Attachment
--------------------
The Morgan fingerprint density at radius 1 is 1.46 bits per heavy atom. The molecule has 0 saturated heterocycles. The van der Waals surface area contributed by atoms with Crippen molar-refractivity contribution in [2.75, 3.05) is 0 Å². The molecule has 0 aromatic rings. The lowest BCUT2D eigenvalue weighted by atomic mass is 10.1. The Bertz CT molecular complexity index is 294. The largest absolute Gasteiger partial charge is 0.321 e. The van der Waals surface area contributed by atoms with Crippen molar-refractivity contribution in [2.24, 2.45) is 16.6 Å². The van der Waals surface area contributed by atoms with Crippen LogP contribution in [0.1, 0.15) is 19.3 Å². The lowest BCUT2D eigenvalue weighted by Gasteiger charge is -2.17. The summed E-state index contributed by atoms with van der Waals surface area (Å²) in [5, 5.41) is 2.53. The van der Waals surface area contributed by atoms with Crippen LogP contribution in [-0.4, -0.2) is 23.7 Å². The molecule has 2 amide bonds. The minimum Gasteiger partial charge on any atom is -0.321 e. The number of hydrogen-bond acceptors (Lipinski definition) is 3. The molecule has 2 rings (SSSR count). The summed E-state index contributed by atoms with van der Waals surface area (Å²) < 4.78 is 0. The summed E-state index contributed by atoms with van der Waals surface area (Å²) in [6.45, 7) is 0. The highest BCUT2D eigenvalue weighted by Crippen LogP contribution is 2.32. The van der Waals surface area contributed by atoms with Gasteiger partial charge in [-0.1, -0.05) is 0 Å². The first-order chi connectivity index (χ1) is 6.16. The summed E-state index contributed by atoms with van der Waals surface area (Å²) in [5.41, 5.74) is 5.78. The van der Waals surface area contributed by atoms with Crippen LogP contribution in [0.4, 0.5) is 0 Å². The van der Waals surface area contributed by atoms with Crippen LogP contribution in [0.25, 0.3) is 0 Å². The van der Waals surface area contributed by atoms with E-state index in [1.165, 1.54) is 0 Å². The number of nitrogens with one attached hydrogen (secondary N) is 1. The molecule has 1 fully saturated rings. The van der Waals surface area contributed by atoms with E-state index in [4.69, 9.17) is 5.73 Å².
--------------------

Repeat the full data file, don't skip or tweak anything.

The Morgan fingerprint density at radius 1 is 1.46 bits per heavy atom. The molecule has 0 saturated heterocycles. The van der Waals surface area contributed by atoms with Crippen molar-refractivity contribution in [2.75, 3.05) is 0 Å². The molecule has 0 aromatic rings. The lowest BCUT2D eigenvalue weighted by atomic mass is 10.1. The Bertz CT molecular complexity index is 294. The largest absolute Gasteiger partial charge is 0.321 e. The van der Waals surface area contributed by atoms with Crippen molar-refractivity contribution in [2.24, 2.45) is 16.6 Å². The van der Waals surface area contributed by atoms with Crippen LogP contribution in [0.1, 0.15) is 19.3 Å². The lowest BCUT2D eigenvalue weighted by Gasteiger charge is -2.17. The summed E-state index contributed by atoms with van der Waals surface area (Å²) in [5, 5.41) is 2.53. The van der Waals surface area contributed by atoms with Crippen LogP contribution in [-0.4, -0.2) is 23.7 Å². The molecule has 2 amide bonds. The minimum Gasteiger partial charge on any atom is -0.321 e. The number of hydrogen-bond acceptors (Lipinski definition) is 3. The molecule has 2 rings (SSSR count). The summed E-state index contributed by atoms with van der Waals surface area (Å²) < 4.78 is 0. The summed E-state index contributed by atoms with van der Waals surface area (Å²) in [6.45, 7) is 0. The highest BCUT2D eigenvalue weighted by Crippen LogP contribution is 2.32. The van der Waals surface area contributed by atoms with Gasteiger partial charge in [-0.1, -0.05) is 0 Å². The first-order chi connectivity index (χ1) is 6.16. The summed E-state index contributed by atoms with van der Waals surface area (Å²) in [5.41, 5.74) is 5.78. The van der Waals surface area contributed by atoms with Crippen LogP contribution in [0.4, 0.5) is 0 Å². The van der Waals surface area contributed by atoms with Crippen LogP contribution in [0.25, 0.3) is 0 Å². The van der Waals surface area contributed by atoms with E-state index in [1.165, 1.54) is 0 Å². The number of nitrogens with one attached hydrogen (secondary N) is 1. The molecule has 1 fully saturated rings. The van der Waals surface area contributed by atoms with E-state index in [4.69, 9.17) is 5.73 Å².